Triggered Pluripotency During Kalanchoë Plantlet Development

  • Joo Phin Ooi

Student thesis: Phd


In contrast to animal cells, plant cells demonstrate incredible plasticity in terms of cell fate changes. A differentiated plant cell can be triggered to de-differentiate and regain its pluripotency. Kalanchoë plants evolved to have a distinctive asexual reproductive strategy by forming plantlets, miniature versions of adult plant on the leaf margin. Previous studies have shown that plantlet formation in Kalanchoë daigremontiana involves the process of ectopic embryogenesis, in which differentiated leaf cells de-differentiate and regain totipotent potential to develop into an embryo. However, molecular mechanism(s) underlying this cell fate change during plantlet formation remains elusive. This project aims to uncover genetic mechanisms and hormonal control of plantlet formation through expression analyses of candidate genes, phenotype analyses of transgenic plants and RNA-sequencing analysis. It was found that a late embryogenesis gene, FUSCA3 has the potential to replace embryogenesis functions of LEAFY COTYLEDON 1 needed for K. daigremontiana plantlet formation. In addition, two key meristem genes, WUSCHEL and CLAVATA1 were required for plantlet formation as these genes were expressed during plantlet development and reduced expression of these genes affected plantlet number and morphology. Auxin was also involved in regulating plantlet formation. Changes in expression of an auxin biosynthesis enzyme gene YUCCA1 were in seen in transgenic plants with reduced plantlets, and the auxin efflux transporter PIN1 was present at the leaf notches prior to pedestal and plantlet formation. Furthermore, a complex auxin-cytokinin crosstalk might be involved in regulating plantlet formation as plants with reduced expression of a putative cytokinin signalling inhibitor, KdaHP, exhibited irregular plantlet formation and was also accompanied by changes in YUCCA1 expression. Moreover, KdaHP was highly expressed during wild-type plantlet development and novel cytokinin activity was observed during early plantlet formation. K. daigremontiana forms plantlets constitutively whereas K. pinnata forms plantlets only upon stress induction. RNA-sequencing showed that there were more unique than shared biological processes involved in regulating K. daigremontiana and K. pinnata plantlet formation. Although further studies are required, this work has illustrated novel insights into the molecular mechanisms of plantlet formation. Transcriptome analysis of Kalanchoë plantlet formation and molecular experiments presented in this study will be pioneering sources of information for future studies on plant triggered pluripotency and developmental plasticity.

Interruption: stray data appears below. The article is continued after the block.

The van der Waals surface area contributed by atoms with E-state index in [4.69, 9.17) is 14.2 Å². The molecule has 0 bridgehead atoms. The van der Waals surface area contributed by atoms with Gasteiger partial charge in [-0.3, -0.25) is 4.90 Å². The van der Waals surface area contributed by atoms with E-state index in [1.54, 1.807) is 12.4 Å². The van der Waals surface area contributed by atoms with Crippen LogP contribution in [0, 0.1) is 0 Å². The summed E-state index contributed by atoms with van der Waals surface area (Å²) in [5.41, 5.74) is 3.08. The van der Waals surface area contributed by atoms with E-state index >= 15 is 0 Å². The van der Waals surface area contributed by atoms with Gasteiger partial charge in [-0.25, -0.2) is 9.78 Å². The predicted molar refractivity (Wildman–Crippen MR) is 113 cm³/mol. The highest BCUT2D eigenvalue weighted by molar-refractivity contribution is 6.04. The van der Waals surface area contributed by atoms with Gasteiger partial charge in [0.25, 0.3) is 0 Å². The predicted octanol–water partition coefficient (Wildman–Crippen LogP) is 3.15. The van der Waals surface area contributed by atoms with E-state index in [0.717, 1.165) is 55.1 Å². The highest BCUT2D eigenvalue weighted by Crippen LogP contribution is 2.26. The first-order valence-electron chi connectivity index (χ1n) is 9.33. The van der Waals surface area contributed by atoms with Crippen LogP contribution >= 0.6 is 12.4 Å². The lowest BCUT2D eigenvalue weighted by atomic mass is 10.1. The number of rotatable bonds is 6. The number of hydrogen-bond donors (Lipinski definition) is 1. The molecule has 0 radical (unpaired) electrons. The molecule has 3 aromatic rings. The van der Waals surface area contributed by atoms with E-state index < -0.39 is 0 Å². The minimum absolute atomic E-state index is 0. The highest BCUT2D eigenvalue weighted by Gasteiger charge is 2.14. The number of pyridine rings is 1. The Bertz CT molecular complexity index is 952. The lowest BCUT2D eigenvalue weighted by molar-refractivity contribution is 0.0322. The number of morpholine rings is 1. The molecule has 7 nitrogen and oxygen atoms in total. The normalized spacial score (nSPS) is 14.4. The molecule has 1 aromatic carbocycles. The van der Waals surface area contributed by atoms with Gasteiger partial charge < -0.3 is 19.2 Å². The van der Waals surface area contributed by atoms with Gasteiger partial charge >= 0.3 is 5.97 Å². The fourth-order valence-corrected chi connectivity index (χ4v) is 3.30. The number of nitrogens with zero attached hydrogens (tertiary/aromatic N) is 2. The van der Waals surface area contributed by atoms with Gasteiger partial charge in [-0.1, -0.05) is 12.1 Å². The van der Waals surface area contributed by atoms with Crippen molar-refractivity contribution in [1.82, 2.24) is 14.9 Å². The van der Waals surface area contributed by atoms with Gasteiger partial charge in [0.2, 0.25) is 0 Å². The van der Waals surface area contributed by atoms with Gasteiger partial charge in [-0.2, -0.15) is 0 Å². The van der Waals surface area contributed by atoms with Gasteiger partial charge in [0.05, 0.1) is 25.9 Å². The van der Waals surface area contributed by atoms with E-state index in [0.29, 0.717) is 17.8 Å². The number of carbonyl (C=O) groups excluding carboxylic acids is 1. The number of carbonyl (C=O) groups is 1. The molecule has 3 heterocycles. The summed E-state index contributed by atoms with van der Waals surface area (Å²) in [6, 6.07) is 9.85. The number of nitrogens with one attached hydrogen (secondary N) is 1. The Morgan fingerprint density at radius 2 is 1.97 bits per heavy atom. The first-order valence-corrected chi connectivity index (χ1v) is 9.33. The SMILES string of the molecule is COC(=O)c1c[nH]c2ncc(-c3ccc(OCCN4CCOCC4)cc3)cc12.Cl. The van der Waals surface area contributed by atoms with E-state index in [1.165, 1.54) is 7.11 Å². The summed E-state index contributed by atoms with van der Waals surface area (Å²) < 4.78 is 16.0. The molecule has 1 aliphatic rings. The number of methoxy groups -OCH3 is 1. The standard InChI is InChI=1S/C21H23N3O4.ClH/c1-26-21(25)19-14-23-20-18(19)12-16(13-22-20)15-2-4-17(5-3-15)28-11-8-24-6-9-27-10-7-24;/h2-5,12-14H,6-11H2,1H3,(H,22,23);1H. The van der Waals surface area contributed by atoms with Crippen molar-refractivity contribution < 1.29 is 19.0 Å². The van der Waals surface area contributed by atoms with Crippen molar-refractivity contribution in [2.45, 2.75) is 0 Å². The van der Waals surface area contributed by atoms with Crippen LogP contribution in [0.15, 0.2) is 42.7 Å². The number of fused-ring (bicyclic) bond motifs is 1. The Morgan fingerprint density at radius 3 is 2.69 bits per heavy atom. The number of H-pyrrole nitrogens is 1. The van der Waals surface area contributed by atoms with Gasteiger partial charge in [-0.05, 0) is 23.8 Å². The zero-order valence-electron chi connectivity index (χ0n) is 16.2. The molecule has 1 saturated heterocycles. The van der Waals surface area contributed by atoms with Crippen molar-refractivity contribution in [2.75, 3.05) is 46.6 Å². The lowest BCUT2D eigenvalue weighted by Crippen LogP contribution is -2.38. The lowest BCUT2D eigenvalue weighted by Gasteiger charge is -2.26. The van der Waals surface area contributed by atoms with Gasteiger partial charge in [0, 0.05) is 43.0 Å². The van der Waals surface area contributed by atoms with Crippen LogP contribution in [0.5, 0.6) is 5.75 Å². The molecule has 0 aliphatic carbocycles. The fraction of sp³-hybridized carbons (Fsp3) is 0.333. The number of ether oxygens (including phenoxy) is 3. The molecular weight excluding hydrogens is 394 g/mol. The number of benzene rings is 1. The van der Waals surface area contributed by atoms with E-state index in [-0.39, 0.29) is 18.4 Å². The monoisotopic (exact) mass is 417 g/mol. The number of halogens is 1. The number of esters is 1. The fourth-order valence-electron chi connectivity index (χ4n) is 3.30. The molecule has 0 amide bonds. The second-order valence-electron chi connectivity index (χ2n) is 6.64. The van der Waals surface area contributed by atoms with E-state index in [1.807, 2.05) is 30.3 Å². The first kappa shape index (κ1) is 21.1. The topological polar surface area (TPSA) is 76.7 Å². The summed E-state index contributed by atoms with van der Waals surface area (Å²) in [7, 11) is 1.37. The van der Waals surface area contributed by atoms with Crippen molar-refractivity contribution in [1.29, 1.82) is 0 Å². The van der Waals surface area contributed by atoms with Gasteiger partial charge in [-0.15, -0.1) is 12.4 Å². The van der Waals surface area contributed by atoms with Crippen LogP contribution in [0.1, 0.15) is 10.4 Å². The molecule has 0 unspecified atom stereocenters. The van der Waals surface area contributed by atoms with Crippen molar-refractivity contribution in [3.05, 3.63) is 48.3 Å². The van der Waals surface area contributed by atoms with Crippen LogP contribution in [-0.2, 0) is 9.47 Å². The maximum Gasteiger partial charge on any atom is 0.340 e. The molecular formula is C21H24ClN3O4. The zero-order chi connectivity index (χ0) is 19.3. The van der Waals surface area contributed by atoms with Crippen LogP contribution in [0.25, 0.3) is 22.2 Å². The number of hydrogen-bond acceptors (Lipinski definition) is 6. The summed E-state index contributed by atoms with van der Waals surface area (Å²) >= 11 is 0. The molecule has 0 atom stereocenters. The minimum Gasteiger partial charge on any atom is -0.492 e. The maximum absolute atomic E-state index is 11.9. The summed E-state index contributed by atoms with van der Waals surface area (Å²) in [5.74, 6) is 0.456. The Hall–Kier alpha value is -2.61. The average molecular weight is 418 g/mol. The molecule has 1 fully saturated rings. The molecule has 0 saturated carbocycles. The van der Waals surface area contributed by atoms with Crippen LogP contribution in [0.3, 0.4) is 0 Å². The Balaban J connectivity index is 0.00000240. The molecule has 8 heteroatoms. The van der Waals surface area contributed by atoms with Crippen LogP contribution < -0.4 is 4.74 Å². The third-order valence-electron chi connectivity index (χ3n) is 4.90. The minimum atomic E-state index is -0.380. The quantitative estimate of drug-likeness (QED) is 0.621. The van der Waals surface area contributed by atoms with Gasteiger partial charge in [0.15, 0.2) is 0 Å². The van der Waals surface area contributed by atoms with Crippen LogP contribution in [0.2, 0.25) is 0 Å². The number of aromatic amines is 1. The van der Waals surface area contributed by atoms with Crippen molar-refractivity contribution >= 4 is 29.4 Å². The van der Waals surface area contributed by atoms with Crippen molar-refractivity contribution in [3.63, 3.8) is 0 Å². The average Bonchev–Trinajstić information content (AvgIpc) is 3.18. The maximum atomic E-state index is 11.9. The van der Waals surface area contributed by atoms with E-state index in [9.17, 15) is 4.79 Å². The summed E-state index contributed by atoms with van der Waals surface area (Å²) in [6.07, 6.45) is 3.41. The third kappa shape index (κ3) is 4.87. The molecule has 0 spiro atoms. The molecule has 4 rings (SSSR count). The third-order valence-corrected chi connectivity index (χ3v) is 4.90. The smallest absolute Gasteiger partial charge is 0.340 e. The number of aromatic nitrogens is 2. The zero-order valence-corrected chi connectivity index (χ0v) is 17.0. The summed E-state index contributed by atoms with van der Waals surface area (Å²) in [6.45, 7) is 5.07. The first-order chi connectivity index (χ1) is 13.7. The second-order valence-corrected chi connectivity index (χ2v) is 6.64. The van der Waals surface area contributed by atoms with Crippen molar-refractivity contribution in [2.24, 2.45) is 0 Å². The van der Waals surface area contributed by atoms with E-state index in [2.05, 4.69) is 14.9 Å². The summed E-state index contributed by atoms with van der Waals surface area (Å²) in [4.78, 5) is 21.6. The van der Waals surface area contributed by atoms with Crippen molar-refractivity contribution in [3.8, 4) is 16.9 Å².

Date of Award1 Aug 2022
Original languageEnglish
Awarding Institution
  • The University of Manchester
SupervisorGiles Johnson (Supervisor) & Minsung Kim (Supervisor)


  • Somatic Embryogenesis
  • Embryogenesis
  • Organogenesis
  • Plantlet Formation
  • Plant hormones
  • Pluripotency
  • Kalanchoë
  • Asexual Reproduction

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